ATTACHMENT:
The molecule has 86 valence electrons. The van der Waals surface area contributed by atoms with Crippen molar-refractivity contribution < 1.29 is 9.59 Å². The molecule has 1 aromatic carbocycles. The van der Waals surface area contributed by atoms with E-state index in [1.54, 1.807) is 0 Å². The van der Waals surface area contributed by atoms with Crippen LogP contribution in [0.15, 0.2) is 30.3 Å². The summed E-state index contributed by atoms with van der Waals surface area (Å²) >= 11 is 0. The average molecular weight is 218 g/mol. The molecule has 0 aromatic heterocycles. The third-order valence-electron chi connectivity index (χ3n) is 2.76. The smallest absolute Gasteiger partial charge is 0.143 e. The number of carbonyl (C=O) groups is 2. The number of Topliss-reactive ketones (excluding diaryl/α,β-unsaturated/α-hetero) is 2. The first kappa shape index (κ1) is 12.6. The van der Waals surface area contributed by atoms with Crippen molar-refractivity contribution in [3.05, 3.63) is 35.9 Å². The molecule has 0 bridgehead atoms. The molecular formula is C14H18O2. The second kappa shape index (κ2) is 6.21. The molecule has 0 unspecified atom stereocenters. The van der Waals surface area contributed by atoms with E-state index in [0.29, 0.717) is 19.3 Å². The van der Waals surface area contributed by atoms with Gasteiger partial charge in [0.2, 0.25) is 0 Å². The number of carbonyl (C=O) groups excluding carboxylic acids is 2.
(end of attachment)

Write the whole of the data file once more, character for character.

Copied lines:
The molecule has 86 valence electrons. The van der Waals surface area contributed by atoms with Crippen molar-refractivity contribution < 1.29 is 9.59 Å². The molecule has 1 aromatic carbocycles. The van der Waals surface area contributed by atoms with E-state index in [1.54, 1.807) is 0 Å². The van der Waals surface area contributed by atoms with Crippen LogP contribution in [0.15, 0.2) is 30.3 Å². The summed E-state index contributed by atoms with van der Waals surface area (Å²) >= 11 is 0. The average molecular weight is 218 g/mol. The molecule has 0 aromatic heterocycles. The third-order valence-electron chi connectivity index (χ3n) is 2.76. The smallest absolute Gasteiger partial charge is 0.143 e. The number of carbonyl (C=O) groups is 2. The number of Topliss-reactive ketones (excluding diaryl/α,β-unsaturated/α-hetero) is 2. The first kappa shape index (κ1) is 12.6. The van der Waals surface area contributed by atoms with Crippen molar-refractivity contribution in [3.05, 3.63) is 35.9 Å². The molecule has 0 bridgehead atoms. The molecular formula is C14H18O2. The second kappa shape index (κ2) is 6.21. The molecule has 0 unspecified atom stereocenters. The van der Waals surface area contributed by atoms with E-state index in [0.29, 0.717) is 19.3 Å². The van der Waals surface area contributed by atoms with Gasteiger partial charge in [0.2, 0.25) is 0 Å². The number of carbonyl (C=O) groups excluding carboxylic acids is 2.